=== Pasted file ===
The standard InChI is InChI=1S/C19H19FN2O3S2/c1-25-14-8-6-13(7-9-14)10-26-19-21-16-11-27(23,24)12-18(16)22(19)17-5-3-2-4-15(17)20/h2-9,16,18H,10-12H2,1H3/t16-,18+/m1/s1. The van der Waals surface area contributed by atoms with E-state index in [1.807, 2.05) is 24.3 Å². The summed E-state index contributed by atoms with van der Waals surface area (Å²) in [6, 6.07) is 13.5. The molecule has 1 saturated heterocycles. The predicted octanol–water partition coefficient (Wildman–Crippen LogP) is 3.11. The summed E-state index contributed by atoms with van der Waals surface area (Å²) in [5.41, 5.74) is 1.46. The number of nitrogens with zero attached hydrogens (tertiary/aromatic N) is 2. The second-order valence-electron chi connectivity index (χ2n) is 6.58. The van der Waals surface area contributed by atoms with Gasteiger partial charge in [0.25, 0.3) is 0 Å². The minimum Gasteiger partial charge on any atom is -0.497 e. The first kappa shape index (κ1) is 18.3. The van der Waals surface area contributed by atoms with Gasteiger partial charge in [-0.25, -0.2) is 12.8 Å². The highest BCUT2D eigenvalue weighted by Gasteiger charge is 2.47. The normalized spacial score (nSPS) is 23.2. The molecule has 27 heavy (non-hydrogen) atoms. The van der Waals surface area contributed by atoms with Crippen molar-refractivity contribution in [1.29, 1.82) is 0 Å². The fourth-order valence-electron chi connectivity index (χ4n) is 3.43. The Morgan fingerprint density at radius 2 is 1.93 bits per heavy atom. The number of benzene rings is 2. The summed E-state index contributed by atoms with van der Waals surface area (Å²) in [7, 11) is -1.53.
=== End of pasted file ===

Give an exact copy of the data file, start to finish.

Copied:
The standard InChI is InChI=1S/C19H19FN2O3S2/c1-25-14-8-6-13(7-9-14)10-26-19-21-16-11-27(23,24)12-18(16)22(19)17-5-3-2-4-15(17)20/h2-9,16,18H,10-12H2,1H3/t16-,18+/m1/s1. The van der Waals surface area contributed by atoms with E-state index in [1.807, 2.05) is 24.3 Å². The summed E-state index contributed by atoms with van der Waals surface area (Å²) in [6, 6.07) is 13.5. The molecule has 1 saturated heterocycles. The predicted octanol–water partition coefficient (Wildman–Crippen LogP) is 3.11. The summed E-state index contributed by atoms with van der Waals surface area (Å²) in [5.41, 5.74) is 1.46. The number of nitrogens with zero attached hydrogens (tertiary/aromatic N) is 2. The second-order valence-electron chi connectivity index (χ2n) is 6.58. The van der Waals surface area contributed by atoms with Gasteiger partial charge in [0.25, 0.3) is 0 Å². The minimum Gasteiger partial charge on any atom is -0.497 e. The first kappa shape index (κ1) is 18.3. The van der Waals surface area contributed by atoms with Gasteiger partial charge in [-0.25, -0.2) is 12.8 Å². The highest BCUT2D eigenvalue weighted by Gasteiger charge is 2.47. The normalized spacial score (nSPS) is 23.2. The molecule has 27 heavy (non-hydrogen) atoms. The van der Waals surface area contributed by atoms with Crippen molar-refractivity contribution in [1.29, 1.82) is 0 Å². The fourth-order valence-electron chi connectivity index (χ4n) is 3.43. The Morgan fingerprint density at radius 2 is 1.93 bits per heavy atom. The number of benzene rings is 2. The summed E-state index contributed by atoms with van der Waals surface area (Å²) in [7, 11) is -1.53.